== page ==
I love this holiday for the dressing up and the trick or treating, I’m just a little frightened by what everyone thinks is acceptable to give children on this day in the name of Halloween. How do I get around the ‘treats’ and not turn this fun holiday into a fight over the amount of junk and candy consumed? And how do I avoid being the bad guy, the party pooper, the one who is preventing them from joining in the fun that is normal and acceptable amongst their friends? I embrace all the great things about Halloween and try to make them understand how bad for their health certain accepted aspects of the holiday actually are.
1. We focus on the costumes. This is so important to them – we discuss what they are going to wear months in advance and slowly an outfit emerges. (The children hooker costumes is a whole other topic unto itself!) This year Rémy wants to be a US Army soldier (oh my Quaker pacifist ancestors will be rolling in their graves!) and Minty wants to be an old fashioned doll with real ringlets – which was a very surprising choice for her given her usual passion for the macabre and all things Tim Burton! I think the best costume I ever made for them was when Minty (4) was Corpse Bride and Rémy (2) was Victor. Although, as can be seen from these pictures, she was really upset by the all the attention her costume attracted and she changed into her Disney Princess Cinderella dress for Trick or Treating that evening! That dress was the haute couture of the halloween costume world and yet she chose to wear what every other little 4 year old girl wants, a sky blue nylon dress with clear plastic glass slippers!
2. We enjoy decorating the house, inside and out – with spiders webs, grave stones, lights, ghosts etc. Tonight we are making Halloween bunting, glitter pumpkins and jack o lanterns. It’s a really fun family time leading up to the 31st. We never seem to get round to taking the decorations down either – the string of ghost lights are still up in the hedge outside the kitchen window from last year!
3. We give out glow in the dark sticks, bracelets and wands and those silly plastic spider rings instead of candy – this also helps seeing them in the dark as they race from house to house and criss cross roads in the dark. I think my children would disown me if I even attempted to give out mini bags of organic carrots! An organic caramel apple might pass the test – but could I really be bothered to make up hundreds of these homemade treats only to have my kids roll their eyes in horror?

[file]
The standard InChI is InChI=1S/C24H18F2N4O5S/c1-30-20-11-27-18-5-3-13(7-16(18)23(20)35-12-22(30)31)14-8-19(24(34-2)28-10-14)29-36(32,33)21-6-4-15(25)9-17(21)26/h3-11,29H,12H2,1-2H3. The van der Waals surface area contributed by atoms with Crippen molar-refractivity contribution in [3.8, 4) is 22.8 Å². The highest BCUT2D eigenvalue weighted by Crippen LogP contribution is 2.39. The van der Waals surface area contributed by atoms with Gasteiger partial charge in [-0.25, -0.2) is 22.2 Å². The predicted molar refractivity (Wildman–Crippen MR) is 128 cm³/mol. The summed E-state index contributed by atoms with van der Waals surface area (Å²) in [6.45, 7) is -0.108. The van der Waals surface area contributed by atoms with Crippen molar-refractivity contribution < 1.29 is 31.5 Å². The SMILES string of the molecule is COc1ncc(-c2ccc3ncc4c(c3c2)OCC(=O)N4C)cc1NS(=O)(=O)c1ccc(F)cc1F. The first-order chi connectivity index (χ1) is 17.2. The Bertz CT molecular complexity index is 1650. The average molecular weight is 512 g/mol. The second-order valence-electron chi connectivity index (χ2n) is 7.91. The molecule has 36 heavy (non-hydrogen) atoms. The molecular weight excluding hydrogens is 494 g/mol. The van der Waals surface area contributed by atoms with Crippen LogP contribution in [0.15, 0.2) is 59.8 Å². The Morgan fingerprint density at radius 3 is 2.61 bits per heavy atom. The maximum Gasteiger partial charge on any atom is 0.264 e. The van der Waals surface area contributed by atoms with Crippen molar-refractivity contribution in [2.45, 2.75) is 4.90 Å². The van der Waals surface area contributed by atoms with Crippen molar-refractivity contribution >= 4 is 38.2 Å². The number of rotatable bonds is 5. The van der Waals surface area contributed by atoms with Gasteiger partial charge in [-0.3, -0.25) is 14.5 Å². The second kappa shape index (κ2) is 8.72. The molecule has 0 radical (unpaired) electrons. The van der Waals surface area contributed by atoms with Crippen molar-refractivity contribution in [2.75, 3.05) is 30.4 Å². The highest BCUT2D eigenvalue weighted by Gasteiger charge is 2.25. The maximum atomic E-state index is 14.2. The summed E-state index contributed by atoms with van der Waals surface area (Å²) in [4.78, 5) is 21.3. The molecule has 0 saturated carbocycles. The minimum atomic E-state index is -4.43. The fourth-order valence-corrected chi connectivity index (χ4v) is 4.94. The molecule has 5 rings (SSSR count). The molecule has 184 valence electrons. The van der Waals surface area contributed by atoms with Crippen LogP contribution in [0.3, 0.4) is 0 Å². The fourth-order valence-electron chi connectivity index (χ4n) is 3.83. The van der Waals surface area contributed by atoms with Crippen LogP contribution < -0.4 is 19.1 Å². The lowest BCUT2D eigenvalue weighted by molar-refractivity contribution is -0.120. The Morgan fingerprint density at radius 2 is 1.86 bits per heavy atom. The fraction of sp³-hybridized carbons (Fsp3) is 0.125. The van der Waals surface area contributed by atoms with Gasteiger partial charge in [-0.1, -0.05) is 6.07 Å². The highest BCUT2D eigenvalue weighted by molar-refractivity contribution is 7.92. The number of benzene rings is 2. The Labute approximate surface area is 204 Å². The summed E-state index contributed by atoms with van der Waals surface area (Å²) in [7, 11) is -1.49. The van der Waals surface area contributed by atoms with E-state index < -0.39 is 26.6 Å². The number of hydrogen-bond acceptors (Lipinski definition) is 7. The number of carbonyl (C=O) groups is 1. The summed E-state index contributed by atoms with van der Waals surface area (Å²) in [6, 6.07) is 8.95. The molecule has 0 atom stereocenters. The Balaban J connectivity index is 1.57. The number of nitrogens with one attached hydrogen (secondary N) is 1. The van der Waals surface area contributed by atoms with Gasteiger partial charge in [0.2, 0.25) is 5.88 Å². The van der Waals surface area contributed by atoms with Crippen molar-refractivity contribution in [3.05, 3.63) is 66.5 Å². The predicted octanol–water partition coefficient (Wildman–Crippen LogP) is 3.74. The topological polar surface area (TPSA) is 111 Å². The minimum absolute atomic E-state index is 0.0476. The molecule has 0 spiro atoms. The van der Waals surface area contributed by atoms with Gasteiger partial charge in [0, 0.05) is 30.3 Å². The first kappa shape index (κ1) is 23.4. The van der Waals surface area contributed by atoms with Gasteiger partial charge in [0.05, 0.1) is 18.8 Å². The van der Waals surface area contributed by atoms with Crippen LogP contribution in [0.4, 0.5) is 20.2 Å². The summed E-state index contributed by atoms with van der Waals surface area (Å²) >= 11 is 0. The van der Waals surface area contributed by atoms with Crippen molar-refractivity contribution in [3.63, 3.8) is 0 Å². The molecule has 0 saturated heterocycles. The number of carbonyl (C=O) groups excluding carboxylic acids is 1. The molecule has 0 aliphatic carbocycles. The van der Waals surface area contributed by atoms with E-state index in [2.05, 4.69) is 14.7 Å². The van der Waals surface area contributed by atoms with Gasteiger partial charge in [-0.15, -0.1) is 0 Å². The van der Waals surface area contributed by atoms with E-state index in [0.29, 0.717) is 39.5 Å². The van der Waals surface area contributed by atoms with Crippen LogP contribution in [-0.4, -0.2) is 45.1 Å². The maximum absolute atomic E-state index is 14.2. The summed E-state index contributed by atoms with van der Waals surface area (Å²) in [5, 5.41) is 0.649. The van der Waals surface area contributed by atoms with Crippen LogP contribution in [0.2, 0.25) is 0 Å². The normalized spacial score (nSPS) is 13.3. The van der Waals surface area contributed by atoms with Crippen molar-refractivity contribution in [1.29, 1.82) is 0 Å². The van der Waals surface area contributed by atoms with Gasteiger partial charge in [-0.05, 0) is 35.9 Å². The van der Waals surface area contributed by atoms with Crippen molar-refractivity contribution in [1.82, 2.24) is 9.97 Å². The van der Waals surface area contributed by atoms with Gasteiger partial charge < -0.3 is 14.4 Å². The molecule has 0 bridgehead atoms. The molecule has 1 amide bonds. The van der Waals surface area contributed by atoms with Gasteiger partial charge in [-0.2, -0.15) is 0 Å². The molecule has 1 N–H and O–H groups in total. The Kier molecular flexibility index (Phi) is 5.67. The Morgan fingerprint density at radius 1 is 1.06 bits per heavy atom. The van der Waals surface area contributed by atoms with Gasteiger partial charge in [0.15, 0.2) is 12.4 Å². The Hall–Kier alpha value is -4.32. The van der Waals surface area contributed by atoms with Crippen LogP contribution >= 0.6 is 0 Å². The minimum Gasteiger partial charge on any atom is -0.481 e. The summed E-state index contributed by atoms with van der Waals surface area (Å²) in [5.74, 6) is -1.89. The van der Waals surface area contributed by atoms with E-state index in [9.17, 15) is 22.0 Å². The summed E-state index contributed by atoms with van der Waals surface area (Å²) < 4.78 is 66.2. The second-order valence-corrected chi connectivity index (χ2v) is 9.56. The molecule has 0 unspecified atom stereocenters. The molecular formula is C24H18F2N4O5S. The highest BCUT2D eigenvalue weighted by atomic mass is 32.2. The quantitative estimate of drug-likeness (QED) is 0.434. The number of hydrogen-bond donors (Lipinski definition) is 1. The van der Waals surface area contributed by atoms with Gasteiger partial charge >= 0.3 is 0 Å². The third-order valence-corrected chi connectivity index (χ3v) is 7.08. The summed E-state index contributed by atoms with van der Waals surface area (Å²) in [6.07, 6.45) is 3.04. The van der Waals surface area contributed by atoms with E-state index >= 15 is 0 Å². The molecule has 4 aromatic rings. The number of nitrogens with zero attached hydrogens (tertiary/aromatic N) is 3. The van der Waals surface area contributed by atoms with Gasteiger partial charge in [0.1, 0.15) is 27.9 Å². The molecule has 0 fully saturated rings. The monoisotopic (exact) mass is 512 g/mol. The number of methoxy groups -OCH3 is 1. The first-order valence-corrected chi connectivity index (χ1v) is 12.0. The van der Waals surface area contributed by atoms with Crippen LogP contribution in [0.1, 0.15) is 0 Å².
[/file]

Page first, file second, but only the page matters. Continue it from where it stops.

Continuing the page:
4. We eat a big healthy dinner before we set out trick or treating and I make a batch of scary Halloween pumpkin cupcakes to share.
5. During the trick or treat festivities I suggest they limit the amount of chocolate bars and candy they eat – the excitement of knocking on people’s doors and being with their friends is more than enough and there’s little time between houses to eat anything, thankfully. I will also point out how sick the candy makes them feel – they have both got stomach aches and complained of feeling sick having eating it in the past.
6. When we get home the children can decide if they want to leave their bag of candy they have collected out for the Switch Witch. The bag is then left on the tree outside and in the morning the candy has gone and the Switch Witch leaves them a toy. Having one BIG toy over all that junk is the obvious choice and one they seem to like to make. Plus hanging up the bag is a thrilling ritual that we have created for Halloween.
As you celebrate Halloween with your children this year please be a little more mindful about how harmful those seemingly innocent treats are. Trick or Treat?